Synthesis of 4-(2,3-dihydro-thieno[3,4-b][1,4]dioxin-2-yl-methoxy)-butane-1-sulphonic acid sodium salt

(2,3-Dihydro-thieno[3,4-b][1,4]dioxin-2-yl)-methanol (6.9 g, 40 mmol) was dissolved into tetrahydrofuran (100 mL) and blanketed by N2. NaH (1.76 g) was added and stirring was continued for 30 min. Then butanesultone (6.0 g) was added dropwise after which the reaction mixture was brought to reflux for 3 h. Then it was cooled to 25° C. again, the solvent was removed, methanol was added, the mixture was stirred, filtered and the filtrate was concentrated. The remaining oil was solidified by addition of hexane and ethanol, followed by stirring. Final filtration and drying resulted in pure 4-(2,3-dihydro-thieno[3,4-b][1,4]dioxin-2-ylmethoxy)-butane-1-sulphonic acid sodium salt as was demonstrated by NMR and mass spectroscopy.

Chemical Polymerization of 4-(2,3-dihydro-thieno[3,4-b][1,4]-dioxin-2-ylmethoxy)-butane-1-sulphonic acid sodium salt

4-(2,3-Dihydro-thieno[3,4-b][1,4]dioxin-2-ylmethoxy)-butane-1-sulphonic acid sodium salt (0.66 g, 2.0 mmol) was dissolved in oxygen-free water (20 mL). The solution was heated to 80° C. after which Fe(OTs)3.6H2O (4.06 g, 6.0 mmol) was added. The colour of the solution immediately turned dark blue. The reaction mixture was kept at 80° C. for 3.5 h more, after which it was cooled and filtered. The filtrate was finally freed of iron, sodium and tosylate ions by ion exchange with cationic and anionic resins resulting in a dark blue aqueous PEDOT-S solution. The solution was finally diluted with deionized water to 1% by weight PEDOT-S.

Layer Configuration 1 to 10 Preparation of the Electroluminescent ZnS:Cu Dispersion

The following solutions were prepared:

Solution 1 zinc acetate dihydrate 131.7 g
copper acetate monohydrate 0.54 g
deionized water to 600 mL
Solution 2 sodium sulphide nonahydrate 113.6 g
ammonia (50%) 5 mL
deionized water to 600 mL
Solution 3 TRI* 40 g
deionized water to 1000 mL
sodium chloride 58.44 g
*TRI = (5-methyl-1,2,4-triazolo-(1,5-a)-pyrimidine-7-ol)

Solutions 1 and 2 at room temperature were added simultaneously both at a flow rate of 500 ml/min to solution 3, held at room temperature and stirred at 1500 rpm. To 1000 ml of the resulting dispersion, 1000 ml of a 1% polyphosphoric acid solution adjusted to pH 6 with ammonium hydroxide was added and the dispersion was concentrated to 1000 ml by means ultrafiltration using a Fresenius F60 cartridge. This dispersion was subsequently diafiltered by using 5500 ml of a 1% solution of polyphosphoric acid solution adjusted to pH 6 with ammonium hydroxide solution in water. The dispersion was further concentrated to a volume of about 570 ml to produce an aqueous dispersion at pH 6 containing 30 g/L ZnS:Cu and 1% polyphosphoric acid. The dispersion was then ball-milled for 1 hour. 20 ml of the resulting dispersion was then ultrasonically treated with a ultrasound bar (Vibra cell VCX 400 W from Sonics & Materials Inc.—amplitude about 78%—output 40%) for 3 minutes while cooling in ice. 3.2 g of a 5% by weight aqueous solution of poly(vinylpyrrolidone) in water was then added to 16.8 g of the ZnS:Cu dispersion followed by further ultrasonic treatment with the ultrasound bar for 5 minutes. 0.5 ml of ZONYL™ FSO100 was then added as a 1% by weight aqueous solution followed by thorough stirring. The resulting dispersion was then filtered through a 5 μm MILLIPORE™ filter, a nano-dispersion of electroluminescent ZnS:Cu being thereby produced.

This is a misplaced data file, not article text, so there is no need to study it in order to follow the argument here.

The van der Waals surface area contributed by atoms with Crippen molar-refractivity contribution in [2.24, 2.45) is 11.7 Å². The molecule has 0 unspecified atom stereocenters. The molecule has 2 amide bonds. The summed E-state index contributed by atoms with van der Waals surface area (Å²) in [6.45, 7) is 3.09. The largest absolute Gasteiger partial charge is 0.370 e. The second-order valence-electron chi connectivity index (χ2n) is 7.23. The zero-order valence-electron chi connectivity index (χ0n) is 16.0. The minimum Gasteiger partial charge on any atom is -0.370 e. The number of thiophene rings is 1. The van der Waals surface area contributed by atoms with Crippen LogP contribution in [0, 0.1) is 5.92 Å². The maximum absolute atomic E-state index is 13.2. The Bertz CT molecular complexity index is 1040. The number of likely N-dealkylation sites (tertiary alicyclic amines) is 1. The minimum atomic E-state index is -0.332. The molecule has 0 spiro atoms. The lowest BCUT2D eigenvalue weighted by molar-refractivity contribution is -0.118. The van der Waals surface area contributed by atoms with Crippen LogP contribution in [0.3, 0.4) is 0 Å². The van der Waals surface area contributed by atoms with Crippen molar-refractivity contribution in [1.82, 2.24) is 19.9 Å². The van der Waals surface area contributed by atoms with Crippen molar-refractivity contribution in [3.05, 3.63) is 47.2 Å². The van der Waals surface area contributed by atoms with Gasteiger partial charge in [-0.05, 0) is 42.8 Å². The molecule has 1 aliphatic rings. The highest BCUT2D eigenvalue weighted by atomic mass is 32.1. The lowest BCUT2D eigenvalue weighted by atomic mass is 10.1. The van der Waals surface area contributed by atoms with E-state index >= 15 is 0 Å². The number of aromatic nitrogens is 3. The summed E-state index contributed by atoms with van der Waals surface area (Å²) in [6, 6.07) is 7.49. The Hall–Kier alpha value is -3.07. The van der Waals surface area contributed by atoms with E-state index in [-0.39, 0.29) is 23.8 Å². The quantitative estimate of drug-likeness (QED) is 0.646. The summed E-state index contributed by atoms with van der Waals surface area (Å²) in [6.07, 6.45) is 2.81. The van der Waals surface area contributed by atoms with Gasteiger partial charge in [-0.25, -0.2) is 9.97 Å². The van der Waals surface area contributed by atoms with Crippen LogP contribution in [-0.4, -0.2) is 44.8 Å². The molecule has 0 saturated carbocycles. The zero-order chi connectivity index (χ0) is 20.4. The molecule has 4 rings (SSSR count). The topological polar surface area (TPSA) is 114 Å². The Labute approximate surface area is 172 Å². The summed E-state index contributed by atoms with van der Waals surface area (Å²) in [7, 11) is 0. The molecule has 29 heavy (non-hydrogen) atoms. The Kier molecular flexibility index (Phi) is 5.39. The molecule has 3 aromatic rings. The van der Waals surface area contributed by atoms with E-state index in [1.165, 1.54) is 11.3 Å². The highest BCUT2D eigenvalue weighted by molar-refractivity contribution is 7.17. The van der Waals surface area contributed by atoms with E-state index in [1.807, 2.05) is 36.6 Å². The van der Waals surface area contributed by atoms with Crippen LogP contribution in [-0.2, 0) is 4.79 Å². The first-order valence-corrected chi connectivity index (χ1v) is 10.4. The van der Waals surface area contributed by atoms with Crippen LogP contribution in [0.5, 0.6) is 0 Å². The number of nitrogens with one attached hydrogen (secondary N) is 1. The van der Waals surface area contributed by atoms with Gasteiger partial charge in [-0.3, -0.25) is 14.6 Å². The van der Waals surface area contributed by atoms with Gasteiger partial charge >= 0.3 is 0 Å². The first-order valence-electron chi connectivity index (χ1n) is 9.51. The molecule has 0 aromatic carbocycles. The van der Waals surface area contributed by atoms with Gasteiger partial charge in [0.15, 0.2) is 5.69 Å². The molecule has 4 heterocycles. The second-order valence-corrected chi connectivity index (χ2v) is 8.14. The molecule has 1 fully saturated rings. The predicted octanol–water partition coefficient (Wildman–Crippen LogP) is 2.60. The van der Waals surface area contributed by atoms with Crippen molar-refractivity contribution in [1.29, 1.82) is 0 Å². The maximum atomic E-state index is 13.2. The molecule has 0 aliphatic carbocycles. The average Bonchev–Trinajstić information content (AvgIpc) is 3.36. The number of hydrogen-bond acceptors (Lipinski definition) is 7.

Preparation of the Patterned ITO Electrode

An indium tin oxide [ITO] layer on 175 μm thick poly(ethylene terephthalate) [PET] from IST, with a surface resistance of about 80 Ohm/square, was used as the hole-conducting electrode. ITO/PET sheets of 5×5 cm were taped off in the middle of the plate with a 2 cm Magic tape Scotch 810 from 3M. The sides of the ITO plates were etched with a solution consisting of 50 mL of concentrated hydrochloric acid, 50 mL of deionized water and 4 mL of concentrated nitric acid. After the etching, the ITO/PET sheets were rinsed with water several times and subsequently dried with a hair dryer. After drying, the tape was removed and the sheets were put into a vessel with iso-propanol which was put into an ultrasound bath for 10 minutes. Afterwards they were dried at 50° C. for 10 minutes. Each ITO/PET sheet contained a band of 2 cm of conductive ITO in the middle.

Preparation and Application of Electron Blocking Layer

The Solutions/Dispersions Given in Table 11 were Prepared.

TABLE 11
6% aqueous
solution of 1%
so- polyphosphoric PEDOT-S 5% ZONYL ™ FSO deionized
lution acid (PPA) in H2O at 100 in H2O water
nr [mL] pH = 2.1 [g] [mL] [mL]
4 3.0 2.0
5 2.0 2.0 16.0
6 2.0 0.6 2.0 15.4
7 1.0 6.0 2.0 11.0
8 2.0 0.2
9 4.1 2.0 13.9
10 2.0 0.6 1.0  6.4
11 1.7 2.0 1.0  5.3
12 0.5 3.1 1.0  0.2

Solutions 4, 5, 6 and 7 were spincoated on patterned ITO/PET sheets at 800 rpm for 6 s and then 4000 rpm for 50 s and the layers dried at 40° C. for 10 minutes. This resulted in a layer thickness of about 5 to 10 nm thereby producing the substrates for Devices 2, 3, 4 and 5 respectively.